What's on Tap

What's on Tap

Chefs at Home: Oakleaf's Brendan Cox

Posted April 16, 2015 2:24 p.m. EDT

At home with Oakleaf chef Brendan Cox (Photos by Kristin Prelipp, KPO Photo, for Durham Magazine)

Brendan Cox is well known for the seasonal farm-to-table fare he serves at Oakleaf in Pittsboro. While the language he uses to talk about technique is peppered with classic French terms, the meals he prepares in his home kitchen rely more on what he and wife Leslie enjoyed growing up.

"We don't do fancy at home," Brendan says as he rapidly slices onions before sweeping them into a copper pan, part of a set that was a wedding gift from his mother. "I love casseroles. My favorite is King Ranch Chicken."

The dish is a classic weeknight throw-together that involves cooked, shredded chicken and mushrooms in a sauce made with cheddar cheese, a can of Rotel tomatoes with green chiles, and a can of cream of chicken or cream of mushroom soup.

"Yes, we have been known to have that in the house," Brendan says of the condensed soup shortcut long favored by home cooks. "It's what I grew up with. Taste memory is such a big deal with food. One bite can take you back to a place that makes you happy."

On a recent Sunday, Brendan was cooking a big family meal to celebrate the birthday of his mother-in-law, Janice Long of Sanford. The dinner featured an herb-crusted rib roast, Brussels sprouts with bacon, potato gratin and balsamic-glazed shallots.

"None of these are especially difficult. The sides can be started early and warmed to finish while the roast rests before slicing," Brendan says as the kitchen fills with the rich aromas of bacon and bubbling cream. "Anyone can learn to make these. I didn't start cooking until I was in college and needed beer money."

Brendan, who grew up near D.C., started his culinary career as a dishwasher in a small restaurant on the Chesapeake Bay. He considered culinary school but found that his natural skills helped him advance quickly. He cooked at Circle Bistro and DC Coast, fine dining hotspots in the nation's capital, before moving the family to Pittsboro in 2011.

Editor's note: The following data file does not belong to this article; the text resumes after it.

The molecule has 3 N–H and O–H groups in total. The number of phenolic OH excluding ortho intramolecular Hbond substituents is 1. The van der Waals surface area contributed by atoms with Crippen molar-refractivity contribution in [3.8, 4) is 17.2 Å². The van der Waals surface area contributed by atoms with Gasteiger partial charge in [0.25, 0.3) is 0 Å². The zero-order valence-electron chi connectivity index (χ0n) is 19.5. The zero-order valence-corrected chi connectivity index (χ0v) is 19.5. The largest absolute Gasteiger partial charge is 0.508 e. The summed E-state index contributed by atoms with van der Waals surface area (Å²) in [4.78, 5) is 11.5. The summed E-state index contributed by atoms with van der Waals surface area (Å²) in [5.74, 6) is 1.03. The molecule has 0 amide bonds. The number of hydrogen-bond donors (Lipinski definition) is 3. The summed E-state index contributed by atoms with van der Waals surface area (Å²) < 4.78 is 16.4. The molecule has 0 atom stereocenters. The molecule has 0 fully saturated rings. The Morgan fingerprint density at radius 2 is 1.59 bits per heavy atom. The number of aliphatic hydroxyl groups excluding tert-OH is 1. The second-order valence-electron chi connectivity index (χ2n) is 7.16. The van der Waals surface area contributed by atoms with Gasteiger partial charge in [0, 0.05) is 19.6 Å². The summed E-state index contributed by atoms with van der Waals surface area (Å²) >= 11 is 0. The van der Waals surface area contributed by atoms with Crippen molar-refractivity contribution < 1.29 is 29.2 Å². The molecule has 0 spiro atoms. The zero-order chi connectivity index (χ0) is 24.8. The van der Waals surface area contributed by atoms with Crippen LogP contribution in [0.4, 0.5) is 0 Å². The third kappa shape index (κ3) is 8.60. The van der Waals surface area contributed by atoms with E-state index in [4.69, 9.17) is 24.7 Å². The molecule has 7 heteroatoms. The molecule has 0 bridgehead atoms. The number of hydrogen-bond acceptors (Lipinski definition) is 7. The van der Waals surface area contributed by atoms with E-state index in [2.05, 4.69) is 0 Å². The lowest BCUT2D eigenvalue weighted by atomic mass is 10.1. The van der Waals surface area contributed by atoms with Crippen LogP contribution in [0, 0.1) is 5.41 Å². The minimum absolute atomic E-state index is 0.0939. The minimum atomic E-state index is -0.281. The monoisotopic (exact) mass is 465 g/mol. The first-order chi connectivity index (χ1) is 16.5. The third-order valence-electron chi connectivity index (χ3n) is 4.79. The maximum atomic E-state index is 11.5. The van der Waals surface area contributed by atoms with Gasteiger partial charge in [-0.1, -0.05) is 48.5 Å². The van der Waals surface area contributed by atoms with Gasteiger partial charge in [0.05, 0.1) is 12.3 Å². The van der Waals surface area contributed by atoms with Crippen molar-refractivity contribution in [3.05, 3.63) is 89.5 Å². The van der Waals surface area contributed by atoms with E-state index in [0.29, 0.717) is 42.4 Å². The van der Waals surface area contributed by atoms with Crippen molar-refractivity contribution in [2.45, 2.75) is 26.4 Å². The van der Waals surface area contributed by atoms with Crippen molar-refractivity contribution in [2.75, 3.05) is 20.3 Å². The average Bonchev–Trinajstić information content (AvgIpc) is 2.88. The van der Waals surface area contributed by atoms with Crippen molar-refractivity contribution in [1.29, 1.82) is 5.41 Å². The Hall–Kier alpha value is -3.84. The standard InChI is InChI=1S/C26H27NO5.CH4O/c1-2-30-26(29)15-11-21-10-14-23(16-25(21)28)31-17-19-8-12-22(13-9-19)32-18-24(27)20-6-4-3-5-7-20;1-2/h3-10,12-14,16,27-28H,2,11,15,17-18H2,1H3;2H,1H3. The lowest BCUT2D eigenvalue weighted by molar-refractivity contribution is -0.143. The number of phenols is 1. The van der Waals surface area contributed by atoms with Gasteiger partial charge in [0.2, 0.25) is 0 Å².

They consider themselves lucky to have bought a house they admired every time they drove south to Sanford to visit Leslie's parents. They were luckier still when they learned that a temporary art gallery in the newly restored Chatham Mills, just a mile from their driveway, was available as a restaurant space. Oakleaf opened to instant acclaim in May 2012.

Back at the house, middle daughter Charlotte, 8, happily helps her mother assemble and frost a birthday cake. Siblings, Catie, 12, and Evan, 8, join their grandparents in the den to snack on sliced cheese and hot sausage dip scooped with Town House crackers.

Brendan, who admits to being a picky eater as a child, agrees with Leslie's rule that the children have to try at least a bite of anything served at home or at the restaurant, where they typically eat have dinner once or twice a week. "Tonight, Evan will pick out the bacon and leave the Brussels," Brendan says, "but at least he gives it a shot."

Charlotte, a born foodie, doesn't hesitate when asked about her favorite item on daddy's menu. "Oh, duck confit," she says dreamily as her father grins with pride. "I love it."

Recipe: Yukon Gold Potato Gratin

  • 6 Yukon Gold potatoes, peeled and sliced thin
  • 1 qt. heavy cream
  • 1 sweet onion, julienned
  • 2 bunches fresh thyme, stemmed
  • 2 cups freshly grated Parmesan cheese
  • Salt and pepper to taste

Combine all ingredients in a bowl and toss. In a pan, casserole or sautéuse, layer the potatoes in a circular, overlapping pattern. Pour in remaining cream. Cover and bake at 350 degrees for 30 minutes. Remove cover and continue cooking until golden brown. Remove from oven and serve warm.

Recipe: Bacon-Shallot Jam

  • 1/2 lb. bacon, cut into thick matchsticks
  • 3 medium shallots, julienned
  • 1 cup sherry vinegar
  • ½ cup sugar
  • 1 bay leaf
  • Salt

In a heavy-bottomed pan, render bacon for about 10 minutes over medium heat. Add shallots and cook until colored. Deglaze with vinegar and add sugar and bay leaf. Turn heat to low and cook until shiny.

We used this with pan roasted Brussels sprouts, but it's a valuable addition to any roasted vegetables in almost any season.